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Floyd Carley of Woodside to be honored for D-Day action

 

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By Dave Boyce

Almanac Staff Writer

In the 4 a.m. darkness on the morning of June 6, 1944, about 67 years ago, Woodside resident Floyd Carley, a lieutenant in the U.S. Navy, stood on the deck of the destroyer USS Satterlee, waiting, along with soldiers and sailors on 5,000 other Allied ships, to begin the coastal bombardment of Normandy and the invasion of France.

Above them, Allied gliders ferrying invading paratroops did not escape the notice of German anti-aircraft guns. "Some of them exploded in mid-air. It was a terrible sight to see," Mr. Carley said in a recorded interview. "Brave men up there dying. Two of those were hit and they lost everybody."

Mr. Carley, now 89, related his experiences on D-Day in a 1998 DVD recording provided by his daughter Linda Rosen. (For health reasons, he was not available for an interview for this story.)

As radar officer, Mr. Carley recalled spending much of D-Day inside the Satterlee's command information center (CIC), the inner sanctum of a combat ship. His role: help coordinate the shelling of shore defenses in support of Allied soldiers scaling the 100-foot cliffs of Pointe du Hoc with the assignment of neutralizing the German guns overlooking the key invasion points of Omaha and Utah beaches.

On July 1, 2011, at the French consulate in San Francisco, the government of France, by decree of the president of France, will recognize Mr. Carley as a Chevalier of the National Order of the Legion of Honour.

The award is "a sign of France's true and unforgettable gratitude and appreciation for your personal, precious contribution to the United States' decisive role in the liberation of our country during World War II. ... The French people will never forget your courage and your devotion to the great cause of freedom," Francois Rivasseau, a charge d'affaires in the French Embassy in Washington D.C., said in a Dec. 27, 2010, letter to Mr. Carley.

Fighting ship

With a college degree from Columbia University behind him, the Navy inducted Mr. Carley as an enlisted man in 1943 and immediately sent him to midshipman's school, followed by radar school and an assignment to Norfolk, Virginia, to board the Satterlee as its radar officer.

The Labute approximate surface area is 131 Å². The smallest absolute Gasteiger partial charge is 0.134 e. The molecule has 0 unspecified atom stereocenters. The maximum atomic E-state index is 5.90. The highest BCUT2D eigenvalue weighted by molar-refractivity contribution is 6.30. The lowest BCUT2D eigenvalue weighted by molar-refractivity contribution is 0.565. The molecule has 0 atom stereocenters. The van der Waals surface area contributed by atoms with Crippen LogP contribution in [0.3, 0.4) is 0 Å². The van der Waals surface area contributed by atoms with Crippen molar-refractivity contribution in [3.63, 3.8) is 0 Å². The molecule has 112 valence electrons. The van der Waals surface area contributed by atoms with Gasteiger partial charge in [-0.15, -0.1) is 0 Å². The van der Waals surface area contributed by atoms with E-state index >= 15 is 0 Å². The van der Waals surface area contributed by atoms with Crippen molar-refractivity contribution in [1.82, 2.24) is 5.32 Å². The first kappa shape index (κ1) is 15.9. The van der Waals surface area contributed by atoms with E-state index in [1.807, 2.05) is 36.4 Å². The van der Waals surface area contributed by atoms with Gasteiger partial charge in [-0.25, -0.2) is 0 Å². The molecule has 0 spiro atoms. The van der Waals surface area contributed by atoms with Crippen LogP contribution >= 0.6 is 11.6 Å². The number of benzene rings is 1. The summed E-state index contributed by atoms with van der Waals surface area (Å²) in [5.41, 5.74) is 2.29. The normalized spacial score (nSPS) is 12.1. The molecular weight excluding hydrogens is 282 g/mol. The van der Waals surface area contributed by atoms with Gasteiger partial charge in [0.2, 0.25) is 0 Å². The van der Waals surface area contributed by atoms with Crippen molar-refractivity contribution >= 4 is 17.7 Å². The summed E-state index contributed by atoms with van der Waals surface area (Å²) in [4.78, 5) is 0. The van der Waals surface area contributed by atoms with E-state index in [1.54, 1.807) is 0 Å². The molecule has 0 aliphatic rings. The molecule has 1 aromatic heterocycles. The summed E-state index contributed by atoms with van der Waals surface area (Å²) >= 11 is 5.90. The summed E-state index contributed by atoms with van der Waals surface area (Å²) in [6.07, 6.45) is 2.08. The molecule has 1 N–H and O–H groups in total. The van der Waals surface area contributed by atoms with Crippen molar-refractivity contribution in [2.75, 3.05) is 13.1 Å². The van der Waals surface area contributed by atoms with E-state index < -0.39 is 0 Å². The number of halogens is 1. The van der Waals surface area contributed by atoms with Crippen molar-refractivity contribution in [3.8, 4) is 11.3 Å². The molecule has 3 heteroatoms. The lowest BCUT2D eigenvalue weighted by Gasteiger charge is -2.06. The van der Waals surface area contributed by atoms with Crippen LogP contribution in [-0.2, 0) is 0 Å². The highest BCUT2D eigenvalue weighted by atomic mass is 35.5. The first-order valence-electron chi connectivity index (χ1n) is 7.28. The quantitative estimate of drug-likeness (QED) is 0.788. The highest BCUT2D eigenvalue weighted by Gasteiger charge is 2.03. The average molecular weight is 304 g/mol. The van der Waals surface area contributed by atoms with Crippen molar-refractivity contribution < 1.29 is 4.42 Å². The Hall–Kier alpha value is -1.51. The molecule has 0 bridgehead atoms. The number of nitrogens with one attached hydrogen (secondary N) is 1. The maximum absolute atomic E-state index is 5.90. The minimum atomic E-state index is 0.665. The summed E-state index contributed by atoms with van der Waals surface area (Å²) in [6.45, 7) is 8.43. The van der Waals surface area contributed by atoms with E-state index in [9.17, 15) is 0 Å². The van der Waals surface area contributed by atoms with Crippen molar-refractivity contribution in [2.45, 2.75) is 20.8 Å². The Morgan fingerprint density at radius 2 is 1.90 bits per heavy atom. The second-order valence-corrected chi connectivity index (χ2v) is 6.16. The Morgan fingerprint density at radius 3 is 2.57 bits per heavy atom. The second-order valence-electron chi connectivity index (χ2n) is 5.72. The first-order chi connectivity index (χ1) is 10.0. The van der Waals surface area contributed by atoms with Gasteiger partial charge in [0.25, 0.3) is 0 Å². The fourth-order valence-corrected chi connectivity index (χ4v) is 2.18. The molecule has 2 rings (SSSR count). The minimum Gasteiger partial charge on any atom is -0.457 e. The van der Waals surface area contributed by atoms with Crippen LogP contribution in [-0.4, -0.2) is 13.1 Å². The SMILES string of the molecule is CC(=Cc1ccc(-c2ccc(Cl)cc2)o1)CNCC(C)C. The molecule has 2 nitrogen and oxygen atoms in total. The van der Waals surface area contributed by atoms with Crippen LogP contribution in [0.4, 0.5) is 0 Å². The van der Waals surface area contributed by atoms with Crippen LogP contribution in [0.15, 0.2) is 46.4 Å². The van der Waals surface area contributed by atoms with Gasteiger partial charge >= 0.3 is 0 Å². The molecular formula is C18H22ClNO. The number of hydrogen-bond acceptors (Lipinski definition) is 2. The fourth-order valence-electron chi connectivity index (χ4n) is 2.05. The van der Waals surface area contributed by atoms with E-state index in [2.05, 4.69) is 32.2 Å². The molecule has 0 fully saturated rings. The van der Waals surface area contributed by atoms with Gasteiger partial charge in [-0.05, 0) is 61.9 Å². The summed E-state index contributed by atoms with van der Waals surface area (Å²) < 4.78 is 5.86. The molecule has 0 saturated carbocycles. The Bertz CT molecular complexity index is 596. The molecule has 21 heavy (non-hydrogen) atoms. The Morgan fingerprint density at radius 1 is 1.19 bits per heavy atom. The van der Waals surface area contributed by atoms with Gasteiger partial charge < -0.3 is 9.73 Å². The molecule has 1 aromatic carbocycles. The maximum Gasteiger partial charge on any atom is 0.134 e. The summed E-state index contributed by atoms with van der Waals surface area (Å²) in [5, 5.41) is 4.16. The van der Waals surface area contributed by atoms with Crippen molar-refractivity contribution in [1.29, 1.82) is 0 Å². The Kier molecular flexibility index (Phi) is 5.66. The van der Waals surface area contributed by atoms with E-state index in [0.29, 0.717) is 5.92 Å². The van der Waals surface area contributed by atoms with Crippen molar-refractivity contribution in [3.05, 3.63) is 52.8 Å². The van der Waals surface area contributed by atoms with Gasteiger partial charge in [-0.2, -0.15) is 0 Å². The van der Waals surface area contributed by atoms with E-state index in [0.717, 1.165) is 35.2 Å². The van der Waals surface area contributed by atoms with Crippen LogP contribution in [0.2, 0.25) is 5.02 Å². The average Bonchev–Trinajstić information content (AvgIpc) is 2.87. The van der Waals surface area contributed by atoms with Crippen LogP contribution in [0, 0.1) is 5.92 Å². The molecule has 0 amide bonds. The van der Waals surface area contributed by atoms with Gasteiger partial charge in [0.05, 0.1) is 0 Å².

"To get on a capital ship, to be an officer on a fighting ship" was a great privilege, Mr. Carley recalled on the DVD. "You're 21 years old and you're an officer and there are guys going around saluting and you really think you're something."

The Satterlee and destroyers of its class measured 348 feet long by 36 feet across, carried a crew of 276, and had armaments that included four 5-inch guns and four 40-millimeter anti-aircraft guns. The Satterlee escorted two convoys to Casablanca, and in April 1944, escorted the battleships Texas and Arkansas to Northern Ireland, according to an official history of the ship from the Naval History and Heritage Command.

On D-Day, on station off Pointe du Hoc, Satterlee officers watched as soldiers from the U.S. Army Second Ranger Battalion began scaling the cliffs. "As they went up the cliffs there, the Germans came out and started throwing hand grenades and shooting down on them," Mr. Carley recalled.

In response, the Satterlee, a couple of hundred yards offshore, trained its anti-aircraft guns on the cliff top "and just swept the Germans off," he said, allowing the soldiers to continue their climb.

When the Rangers reached the top, the Germans were waiting for them with a machine gun nest, which the Satterlee then destroyed with a couple of rounds from the 5-inch guns, Mr. Carley said.

"We blew that thing right into the water," he said with a big smile. "The whole machine gun nest, by the third salvo, was hit and fell off into the water."

The shore-fire crew on board the Satterlee would relay map-grid coordinates to the ship's command information center, which would give range and bearing information to the gun-control crew "and they'd throw the salvo," Mr. Carley said. "And we did that all day long, all day long, just supporting them."

"Those poor fellas," he said of the Rangers. "They suffered great losses, about half of them were killed or wounded."

"German resistance was stiff" and the Satterlee stayed just off the Normandy coast for 40 more days, the ship's historical account says.

Next stop was southern France, where the Satterlee joined another invasion force at St. Tropez, the account says. Mr. Carley concurred in the DVD, with his report of the sinking of a German torpedo boat and the Satterlee's crew picking up the 10 or 12 survivors and tending to their medical needs in the ward room.

Back on the East Coast in October 1944, the Satterlee escorted President Franklin Roosevelt in the cruiser Quincy from Norfolk to Bermuda, the first leg of Mr. Roosevelt's trip to Yalta in the Ukraine to confer with Allied leaders Winston Churchill of Britain and Josef Stalin of the Soviet Union. During the Satterlee's two or three week layover in Bermuda, the crew had the golf courses to themselves. "(It was) just paradise," Mr. Carley said.

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